AB - Objective: Chest pain is a common symptom in patients with hypertrophic cardiomyopathy (HCM), causing difficulty determining whether there is coexistent coronary artery disease (CAD). We investigated whether coronary computed tomography angiography (CCTA) can assess the prevalence and clinical significance of CAD in adult patients with HCM showing chest pain through longitudinal follow-up. Methods: In 238 adult patients with HCM, who underwent CCTA for chest pain, we analyzed the degree of stenosis and adverse plaque characteristics (APCs) as CCTA variables. Three prediction models for adverse cardiovascular events (ACEs: all-cause mortality, myocardial infarction, unstable angina, heart failure, implantable cardioverter-defibrillator implantation, and stroke) were assessed using the combination of clinical risk factors, echocardiographic parameters, and CCTA variables. Results: The prevalence of obstructive CAD (≥ 50% in luminal stenosis) and APC was 14.7% and 18.9%, respectively. During the follow-up period (median, 37 months; range, 2–108 months), there were 31 occurrences of ACEs (13.0%). Using multivariate Cox regression analysis, age, atrial fibrillation, low ejection fraction, obstructive CAD, and APCs were associated with ACEs (all p < 0.05). Among the prediction models for ACEs, the area under the curve (AUC) was higher (AUC = 0.92) when CCTA variables were added to the clinical (AUC = 0.84) and echocardiographic factors (AUC = 0.88) (p < 0.001). Conclusions: Using CCTA, about 20% of symptomatic HCM patients were associated with clinically significant atherosclerosis. Adding these CCTA variables to the clinical and echocardiographic variables may increase the predictions of ACEs; therefore, evaluating coronary atherosclerosis using CCTA may be helpful for symptomatic HCM patients. Key Points: • Chest pain in adult patients with hypertrophic cardiomyopathy (HCM) remains challenging to distinguish from coronary artery disease. • Coronary computed tomography angiography (CCTA) can assess the severity and characteristics of coronary atherosclerosis in symptomatic HCM patients. • Adding CCTA variables to clinical and echocardiographic factors may increase the predictions of adverse cardiac events in HCM patients, and thus evaluating coronary atherosclerosis using CCTA may be helpful for HCM patients with chest pain.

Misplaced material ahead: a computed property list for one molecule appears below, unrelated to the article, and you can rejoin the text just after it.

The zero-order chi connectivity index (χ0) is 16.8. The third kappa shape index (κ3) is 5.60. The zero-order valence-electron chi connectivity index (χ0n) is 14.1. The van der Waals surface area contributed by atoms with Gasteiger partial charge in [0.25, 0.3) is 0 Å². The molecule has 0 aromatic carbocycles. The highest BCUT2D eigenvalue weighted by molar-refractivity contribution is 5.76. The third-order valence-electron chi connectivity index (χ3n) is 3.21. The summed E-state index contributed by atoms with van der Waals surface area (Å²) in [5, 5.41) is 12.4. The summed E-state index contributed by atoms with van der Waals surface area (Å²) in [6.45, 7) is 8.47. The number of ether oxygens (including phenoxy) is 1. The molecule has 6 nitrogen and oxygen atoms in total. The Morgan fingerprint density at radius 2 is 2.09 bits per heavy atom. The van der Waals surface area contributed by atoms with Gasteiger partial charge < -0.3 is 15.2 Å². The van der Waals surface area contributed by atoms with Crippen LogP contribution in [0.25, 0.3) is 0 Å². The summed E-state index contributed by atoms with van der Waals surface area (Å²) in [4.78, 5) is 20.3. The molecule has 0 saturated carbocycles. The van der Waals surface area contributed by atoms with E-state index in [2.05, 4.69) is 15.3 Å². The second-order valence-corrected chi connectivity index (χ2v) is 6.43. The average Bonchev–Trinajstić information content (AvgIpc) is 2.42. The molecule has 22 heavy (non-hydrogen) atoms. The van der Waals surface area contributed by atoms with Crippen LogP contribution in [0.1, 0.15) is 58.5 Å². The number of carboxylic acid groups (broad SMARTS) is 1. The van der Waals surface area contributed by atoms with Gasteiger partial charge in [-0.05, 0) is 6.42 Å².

KW - Cardiomyopathy, hypertrophic

KW - Chest pain

KW - Computed tomography angiography

KW - Coronary artery disease

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DO - 10.1007/s00330-018-5951-8

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VL - 29

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JO - European radiology

JF - European radiology

SN - 0938-7994